Orange-Peel Doris Facts
- This unique creature, equal parts cute and bizarre in appearance, bears the common name of the Orange-Peel Doris. The distinctive term for it’s certainly more easily pronounced than the scientific name. That’s the tongue-twisting Acanthodoris lutea.
- Regardless of which term one uses to refer to it, the animal remains a remarkable species of gastropod mollusk. The American malacologist, Frank McFarland, made the first official scientific recognition of it as a separate and distinct species, in 1925.
- The common name understandably derives from its colorful appearance. Due to that, it’s considered by many to be among the most noticeable of the known nudibranchs. To date, researchers recognize more than 3,000 types of nudibranch, or sea slug.
- For the moment, this marvel of Nature and evolution holds a decidedly favorable status, compared to some of its relatives. Presently, its numbers appear to be stable and sufficient. This further holds true throughout the entirety of its known natural range.
- The IUCN, therefore, has no listing for it on the organization’s Red List. It nevertheless could face several potential threats in the future, given the rapidly changing conditions of the oceans. Both habitat loss and climate change could one day threaten it.
Orange-Peel Doris Physical Description
The Dazzling Orange-Peel Doris clearly impresses those who encounter it for reasons having nothing to do with size. In point of fact, it’s moderate-sized. It’s clearly not the largest of its kind, by far. That distinction’s held by the remarkable Black Sea Hare.
In terms of relative size, it’s respectably average-sized, though. Mature adults typically attain a length measuring roughly 1.18 in (30 mm). The overall body shape remains relatively elongated. This usually changes as it moves, however, extending and contracting.
In most specimens, the head’s only distinguishable by the presence of two horn-shaped protuberances. These develop equally spaced atop the had of the creature. Both present the same overall color as the rest of the body, except for a dark patch at the top.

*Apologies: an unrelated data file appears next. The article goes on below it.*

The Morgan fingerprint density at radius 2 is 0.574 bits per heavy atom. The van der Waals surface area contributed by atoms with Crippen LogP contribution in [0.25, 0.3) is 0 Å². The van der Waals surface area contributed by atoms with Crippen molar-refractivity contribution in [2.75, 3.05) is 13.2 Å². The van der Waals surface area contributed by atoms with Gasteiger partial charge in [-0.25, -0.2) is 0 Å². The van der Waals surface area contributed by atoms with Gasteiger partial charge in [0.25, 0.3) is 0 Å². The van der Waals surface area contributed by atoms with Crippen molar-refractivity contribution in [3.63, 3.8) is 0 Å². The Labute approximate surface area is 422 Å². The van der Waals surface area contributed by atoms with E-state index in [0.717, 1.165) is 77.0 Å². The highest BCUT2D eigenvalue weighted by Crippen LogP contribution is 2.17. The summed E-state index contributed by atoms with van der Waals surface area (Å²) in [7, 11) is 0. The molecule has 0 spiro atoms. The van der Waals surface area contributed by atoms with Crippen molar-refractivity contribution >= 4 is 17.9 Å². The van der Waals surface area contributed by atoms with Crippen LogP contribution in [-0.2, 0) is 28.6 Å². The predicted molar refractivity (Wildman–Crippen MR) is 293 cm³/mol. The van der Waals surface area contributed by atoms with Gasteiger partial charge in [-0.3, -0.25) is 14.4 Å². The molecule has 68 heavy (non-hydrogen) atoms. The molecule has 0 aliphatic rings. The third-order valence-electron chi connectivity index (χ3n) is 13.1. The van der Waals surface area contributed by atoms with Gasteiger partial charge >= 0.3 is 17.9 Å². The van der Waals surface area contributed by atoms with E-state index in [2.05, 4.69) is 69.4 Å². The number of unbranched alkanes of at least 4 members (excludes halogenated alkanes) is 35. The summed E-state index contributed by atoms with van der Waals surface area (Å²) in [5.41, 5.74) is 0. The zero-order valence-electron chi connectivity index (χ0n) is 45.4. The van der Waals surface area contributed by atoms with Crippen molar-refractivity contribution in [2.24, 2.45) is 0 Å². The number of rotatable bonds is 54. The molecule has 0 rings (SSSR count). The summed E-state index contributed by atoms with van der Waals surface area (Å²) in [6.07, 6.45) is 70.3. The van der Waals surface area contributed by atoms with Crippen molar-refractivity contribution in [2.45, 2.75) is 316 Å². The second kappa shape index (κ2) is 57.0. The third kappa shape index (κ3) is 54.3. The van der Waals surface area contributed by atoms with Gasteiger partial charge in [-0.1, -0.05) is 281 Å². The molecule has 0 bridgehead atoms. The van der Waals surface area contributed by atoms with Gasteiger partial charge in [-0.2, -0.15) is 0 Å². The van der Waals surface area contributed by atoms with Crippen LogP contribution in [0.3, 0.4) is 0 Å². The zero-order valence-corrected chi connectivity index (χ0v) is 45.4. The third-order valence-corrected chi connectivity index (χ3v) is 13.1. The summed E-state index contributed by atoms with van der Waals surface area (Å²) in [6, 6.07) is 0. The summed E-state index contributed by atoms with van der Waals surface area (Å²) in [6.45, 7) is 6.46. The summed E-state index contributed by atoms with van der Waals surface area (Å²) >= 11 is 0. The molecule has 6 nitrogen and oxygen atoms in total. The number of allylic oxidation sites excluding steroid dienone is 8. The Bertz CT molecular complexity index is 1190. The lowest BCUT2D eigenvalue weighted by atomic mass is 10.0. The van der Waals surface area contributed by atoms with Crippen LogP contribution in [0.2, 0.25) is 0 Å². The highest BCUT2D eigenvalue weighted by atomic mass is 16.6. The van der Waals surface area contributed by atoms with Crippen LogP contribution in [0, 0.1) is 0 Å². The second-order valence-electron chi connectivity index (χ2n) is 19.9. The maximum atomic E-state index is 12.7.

Being hermaphroditic in nature, the Orange-Peel Doris evolved differently than many animals. Due to this, it does not display the physiological characteristic of sexual dimorphism. This tends to be true of most creatures possessing this characteristic.
Its most noticeable characteristic, however, clearly remains its coloring. The entire body mainly presents a bright orange color, except for the tips of the two horn-shaped structures. It also manifests a smattering of small yellow specks across the entire body.
- Kingdom: Animalia
- Phylum: Mollusca
- Class: Gastropoda
- Order: Nudibranchia
- Family: Onchidorididae
- Genus: Acanthodoris
- Species: A. Lutea
Orange-Peel Doris Distribution, Habitat, and Ecology
Unfortunately, the amazing Orange-Peel Doris possesses a highly restricted habitat range. Currently, the animal’s only known to live within a relatively tiny range of the Eastern Pacific Ocean. That zone of habitation further remains extremely restricted in nature.
The nudibranch only appears to live along portions of the west coast of the continent of North America. More precisely, its known range extends from Cape Arago, in Oregon, in the United States, to northern regions of Baja California, in the country of Mexico.
Its own nature also limits the extent of the area in which it appears. This holds true because the mollusk only lives in very specific ecosystems. Firstly, these consist of the subtidal and intertidal zones. But the creature also requires the shores to be rocky in nature.
The gastropod also evolved a highly specialized diet, like many of its relatives. This particular nudibranch feeds exclusively on tiny creatures known as bryozoans. Even more specifically, it only consumes those bryozoans within a single genus, that of Alcyonidium.
This, however, provides the Orange-Peel Doris with perhaps its only defense against predators. The particular group of bryozoans it feeds on contain specialized chemicals. Taking these into its own body, causes the flesh of the nudibranch to become toxic.
When mating, two individuals decide which will play the role of the male and female, being hermaphrodites. After mating, eggs become deposited on the stratum. After hatching, the young emerge as planktonic, slowly changing to their eventual adult forms.